You can’t hold the London Olympics without the British royals,
now can you?
The two have been intertwined over the years like the Olympic
rings themselves. At the London Games this summer, they’ll be
everywhere – Wills and Kate, Harry and Zara, the queen and Prince
Philip – posing, pronouncing, maybe even participating.
These games will showcase a whole new royal generation: the
elegant Duchess of Cambridge, whose fairy-tale wedding last year
was watched by hundreds of millions; the irrepressible Prince
Harry, at 27 one of the world’s most eligible bachelors; and
another one of Queen Elizabeth II’s grandchildren, Zara Phillips,
who is seeking a berth on the British equestrian team just like
both her parents did years ago.
Prince William, his wife Kate and Harry will all be Olympic
ambassadors. It’s not clear what any of the royals will actually be
doing or where they will be appearing, but British officials and
tourism experts consider their presence vital.
”They’re great for attracting publicity,” said Joe Little, the
managing editor of Majesty magazine. ”Everybody wants to see the
Duchess of Cambridge. … It’s the youth-and-glamour thing.”
Visit Britain says some 30 million people come to the country
each year to see its cultural heritage – such as Buckingham Palace,
the changing of the guard and the Beefeaters at the Tower of
Britain’s culture and heritage sites bring in 4.5 billion pounds
($7 billion) of the 17 billion pounds ($26.6 billion) spent by
overseas visitors annually. This being an Olympic year – and the
queen’s 60th Jubilee anniversary to boot – the focus on U.K.
palaces and royals will be magnified.
To make the most of things, the monarch plans to open Buckingham
Palace to accommodate Olympic activities.
A tourism promotion is being launched to coincide with the July
27-Aug. 12 games: the GREAT campaign, as in Great Britain. It hopes
to capitalize on the Olympic excitement and bring an extra 2
billion pounds ($1.5 billion) of tourism spending into Britain’s
Harry did his bit to build excitement last week in Jamaica,
donning a jersey emblazoned with Jamaica’s green, black and gold
colors and clowning around with 100-meter champion Usain Bolt. They
joked and ”raced” one another, meeting on the track to strike a
mock lightning bolt pose, Bolt’s signature.
”I am not directly involved in the (Olympic) organization,
otherwise who knows what might happen?” the helicopter
pilot-trainee prince joked. ”If work permits me, I will definitely
get the chance, hopefully, to visit as many events as
The royals and the Olympics have long been intertwined, going
back to a time when only the very rich could afford to train and
London took on the Olympics for the first time in 1908, after
Mount Vesuvius erupted in Rome, forcing Italy to pull out. King
Edward VII lobbied for Britain to host those games, playing a key
role in persuading the government to accept the task at a time when
the Olympics were largely unknown.
”That kind of gave it legitimacy,” said Martin Polley, an
Olympic historian at the University of Southampton. The thinking
was ”if (the royals) are backing it, it must be serious.”
London next hosted the games in 1948, with King George VI
presiding as the Olympic flag was raised for the first time since
the end of World War II.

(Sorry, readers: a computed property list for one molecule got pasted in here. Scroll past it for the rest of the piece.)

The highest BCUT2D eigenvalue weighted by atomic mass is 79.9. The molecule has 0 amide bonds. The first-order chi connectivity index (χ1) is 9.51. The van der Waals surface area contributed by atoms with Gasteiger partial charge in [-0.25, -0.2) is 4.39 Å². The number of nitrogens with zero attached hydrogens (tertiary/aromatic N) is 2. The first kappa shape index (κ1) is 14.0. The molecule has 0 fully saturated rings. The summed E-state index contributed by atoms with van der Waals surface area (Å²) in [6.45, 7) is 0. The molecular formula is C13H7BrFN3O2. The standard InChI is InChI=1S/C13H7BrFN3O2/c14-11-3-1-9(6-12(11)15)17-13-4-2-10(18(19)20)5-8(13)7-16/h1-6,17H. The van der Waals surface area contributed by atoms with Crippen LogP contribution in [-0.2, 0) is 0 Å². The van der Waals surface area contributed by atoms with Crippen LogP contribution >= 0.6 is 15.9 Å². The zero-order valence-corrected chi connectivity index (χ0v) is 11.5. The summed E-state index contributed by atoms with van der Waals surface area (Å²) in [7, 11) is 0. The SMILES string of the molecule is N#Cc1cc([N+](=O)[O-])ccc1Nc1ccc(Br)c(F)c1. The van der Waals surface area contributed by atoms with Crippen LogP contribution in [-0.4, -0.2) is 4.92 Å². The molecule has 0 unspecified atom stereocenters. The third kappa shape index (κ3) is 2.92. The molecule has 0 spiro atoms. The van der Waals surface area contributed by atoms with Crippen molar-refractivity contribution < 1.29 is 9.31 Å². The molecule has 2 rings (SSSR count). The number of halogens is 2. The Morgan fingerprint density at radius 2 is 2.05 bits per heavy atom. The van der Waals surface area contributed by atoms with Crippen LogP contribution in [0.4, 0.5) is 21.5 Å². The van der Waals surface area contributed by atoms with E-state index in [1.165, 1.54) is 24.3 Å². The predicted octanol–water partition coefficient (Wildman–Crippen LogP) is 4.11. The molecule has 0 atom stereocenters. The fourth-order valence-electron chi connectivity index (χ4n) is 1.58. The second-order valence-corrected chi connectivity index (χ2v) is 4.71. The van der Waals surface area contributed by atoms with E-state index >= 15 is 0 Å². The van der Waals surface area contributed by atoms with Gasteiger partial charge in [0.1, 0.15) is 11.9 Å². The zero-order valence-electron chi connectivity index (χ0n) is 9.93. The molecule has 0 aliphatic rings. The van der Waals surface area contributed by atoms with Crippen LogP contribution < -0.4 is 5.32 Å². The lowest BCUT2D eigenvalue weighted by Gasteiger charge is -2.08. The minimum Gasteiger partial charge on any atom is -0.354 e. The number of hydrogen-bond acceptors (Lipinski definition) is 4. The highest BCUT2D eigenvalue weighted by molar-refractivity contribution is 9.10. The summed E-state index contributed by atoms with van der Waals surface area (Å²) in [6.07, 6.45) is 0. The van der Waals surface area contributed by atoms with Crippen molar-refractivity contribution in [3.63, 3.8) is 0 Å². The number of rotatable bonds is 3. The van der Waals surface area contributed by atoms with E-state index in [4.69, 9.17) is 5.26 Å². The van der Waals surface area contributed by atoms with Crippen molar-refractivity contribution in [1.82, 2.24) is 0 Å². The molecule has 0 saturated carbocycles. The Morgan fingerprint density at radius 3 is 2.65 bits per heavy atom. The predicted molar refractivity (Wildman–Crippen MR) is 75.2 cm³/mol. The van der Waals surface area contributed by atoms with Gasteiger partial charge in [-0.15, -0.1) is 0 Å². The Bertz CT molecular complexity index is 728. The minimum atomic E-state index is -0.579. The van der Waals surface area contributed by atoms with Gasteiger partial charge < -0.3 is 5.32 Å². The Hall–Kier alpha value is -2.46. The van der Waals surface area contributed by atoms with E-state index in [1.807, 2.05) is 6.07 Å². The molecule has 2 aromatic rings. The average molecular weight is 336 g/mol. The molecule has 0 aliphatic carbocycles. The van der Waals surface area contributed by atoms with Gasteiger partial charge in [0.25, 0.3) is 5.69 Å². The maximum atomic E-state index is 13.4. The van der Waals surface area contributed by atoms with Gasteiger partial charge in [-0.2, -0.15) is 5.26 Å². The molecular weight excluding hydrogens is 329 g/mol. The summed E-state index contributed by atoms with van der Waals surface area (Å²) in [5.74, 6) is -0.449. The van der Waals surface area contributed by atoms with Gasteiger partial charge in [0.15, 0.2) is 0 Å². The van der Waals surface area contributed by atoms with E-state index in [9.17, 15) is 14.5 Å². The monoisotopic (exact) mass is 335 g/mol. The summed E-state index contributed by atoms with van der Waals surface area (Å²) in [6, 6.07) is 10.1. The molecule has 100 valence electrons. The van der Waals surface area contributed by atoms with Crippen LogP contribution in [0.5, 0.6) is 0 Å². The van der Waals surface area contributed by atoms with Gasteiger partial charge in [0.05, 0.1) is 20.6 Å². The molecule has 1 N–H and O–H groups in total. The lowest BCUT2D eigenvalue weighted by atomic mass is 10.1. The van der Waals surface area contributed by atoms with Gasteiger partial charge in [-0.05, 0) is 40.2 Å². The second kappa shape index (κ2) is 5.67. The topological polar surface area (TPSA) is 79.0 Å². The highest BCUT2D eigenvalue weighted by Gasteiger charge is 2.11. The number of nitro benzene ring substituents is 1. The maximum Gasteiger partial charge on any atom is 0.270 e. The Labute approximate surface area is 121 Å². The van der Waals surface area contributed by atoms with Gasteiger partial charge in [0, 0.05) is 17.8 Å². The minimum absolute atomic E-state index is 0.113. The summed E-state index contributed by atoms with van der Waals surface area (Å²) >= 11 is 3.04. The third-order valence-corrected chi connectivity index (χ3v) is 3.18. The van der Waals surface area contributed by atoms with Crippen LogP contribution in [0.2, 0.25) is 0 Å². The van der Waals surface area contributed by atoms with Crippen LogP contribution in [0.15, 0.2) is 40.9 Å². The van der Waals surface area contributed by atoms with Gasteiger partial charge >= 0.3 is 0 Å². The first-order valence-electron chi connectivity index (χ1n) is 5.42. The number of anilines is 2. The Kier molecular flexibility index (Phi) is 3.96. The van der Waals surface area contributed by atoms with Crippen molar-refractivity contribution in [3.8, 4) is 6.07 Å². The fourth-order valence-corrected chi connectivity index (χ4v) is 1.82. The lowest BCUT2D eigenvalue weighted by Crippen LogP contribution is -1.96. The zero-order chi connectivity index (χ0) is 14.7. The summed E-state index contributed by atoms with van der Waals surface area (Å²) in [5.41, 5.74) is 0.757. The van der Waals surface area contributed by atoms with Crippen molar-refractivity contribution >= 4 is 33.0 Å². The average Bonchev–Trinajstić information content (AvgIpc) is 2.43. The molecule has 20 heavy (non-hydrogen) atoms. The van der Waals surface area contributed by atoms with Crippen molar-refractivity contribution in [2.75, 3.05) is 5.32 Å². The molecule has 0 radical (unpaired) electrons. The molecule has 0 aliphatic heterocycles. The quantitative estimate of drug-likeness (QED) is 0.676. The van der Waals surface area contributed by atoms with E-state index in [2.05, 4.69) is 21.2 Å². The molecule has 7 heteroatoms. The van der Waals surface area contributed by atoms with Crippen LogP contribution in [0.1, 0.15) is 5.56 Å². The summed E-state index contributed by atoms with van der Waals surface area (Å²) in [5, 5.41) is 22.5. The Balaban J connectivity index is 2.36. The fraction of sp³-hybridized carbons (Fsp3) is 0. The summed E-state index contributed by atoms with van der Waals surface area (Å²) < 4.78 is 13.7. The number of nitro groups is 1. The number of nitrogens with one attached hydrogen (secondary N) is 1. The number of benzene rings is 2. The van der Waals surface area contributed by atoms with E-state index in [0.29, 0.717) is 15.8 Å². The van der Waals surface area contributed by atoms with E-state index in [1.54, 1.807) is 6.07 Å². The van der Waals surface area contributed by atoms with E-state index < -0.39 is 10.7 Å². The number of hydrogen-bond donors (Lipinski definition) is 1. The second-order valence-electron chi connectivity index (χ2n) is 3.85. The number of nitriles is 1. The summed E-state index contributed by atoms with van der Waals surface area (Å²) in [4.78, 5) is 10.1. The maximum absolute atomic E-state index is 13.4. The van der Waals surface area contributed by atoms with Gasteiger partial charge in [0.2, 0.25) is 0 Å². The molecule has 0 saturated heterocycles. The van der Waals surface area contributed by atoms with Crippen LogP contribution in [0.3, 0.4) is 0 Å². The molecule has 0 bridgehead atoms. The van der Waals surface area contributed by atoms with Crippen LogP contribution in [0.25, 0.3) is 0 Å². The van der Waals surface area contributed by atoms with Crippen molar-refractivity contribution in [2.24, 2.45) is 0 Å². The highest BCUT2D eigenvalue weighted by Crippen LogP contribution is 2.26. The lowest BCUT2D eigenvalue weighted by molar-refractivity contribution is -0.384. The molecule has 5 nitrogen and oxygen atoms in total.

At the time, the royals were more famous than the games
themselves. Fanny Blankers-Koen of the Netherlands, who won four
gold medals in 1948 in track and field, told of her disappointment
upon hearing the British national anthem after a close race with a
British competitor. Blankers-Koen thought she’d lost – but actually
it was just the royal family entering the stadium to take their
seats, Polley said.
Queen Elizabeth II will open this summer’s games, like her
father and great-grandfather once did. She is not new to the job,
opening the Montreal Olympics in 1976, where her daughter Princess
Anne competed with her horse, Goodwill.
Anne, a member of the 2012 London organizing committee,
remembers her Olympic experience fondly, even though she did fall
”It proved something … in your sporting experience,” she
said in a BBC interview. ”For the old dinosaurs, the amateurs like
me, I think that was a rare treat.”
The whole royal family showed up to watch her in Montreal – a
scenario likely to be repeated this summer in London if Anne’s
30-year-old daughter Zara makes the team. She had been named to the
2008 Olympic team in Beijing but her horse became injured before
the games and could not compete.
Zara’s father, Mark Phillips, won equestrian gold in the 1972
Munich Olympics and silver at the 1988 Seoul Games.
The queen is known to love horses, but besides anything
featuring Zara, it’s not clear which Olympic events might be graced
The princes are rugby fans, but that’s not an Olympic event.
They also like polo, but only the water version is featured at the
games. William is president of the England’s soccer federation, but
the sport has a low profile in the Olympics. Kate is known to be
outdoorsy and once trained for a Dragon boat competition. She
captained her high school field hockey team, and visited Britain’s
women’s team Thursday at Olympic Park to offer a morale boost.
Harry reportedly likes women’s beach volleyball – which just
happens to be played in scanty Olympic outfits – and he’ll probably
want to see his friend Bolt run.
But the royal impact is more than just being seen. Harry told
reporters in Jamaica he wants to encourage children to be
”It’s massively important to get young kids out doing sport,”
Harry said. ”I know that when I was at school, sport was the best
thing. Being stuck in the classroom wasn’t.”
”I probably shouldn’t have said that,” he grinned.
Associated Press Writer David N. McFadden contributed to this
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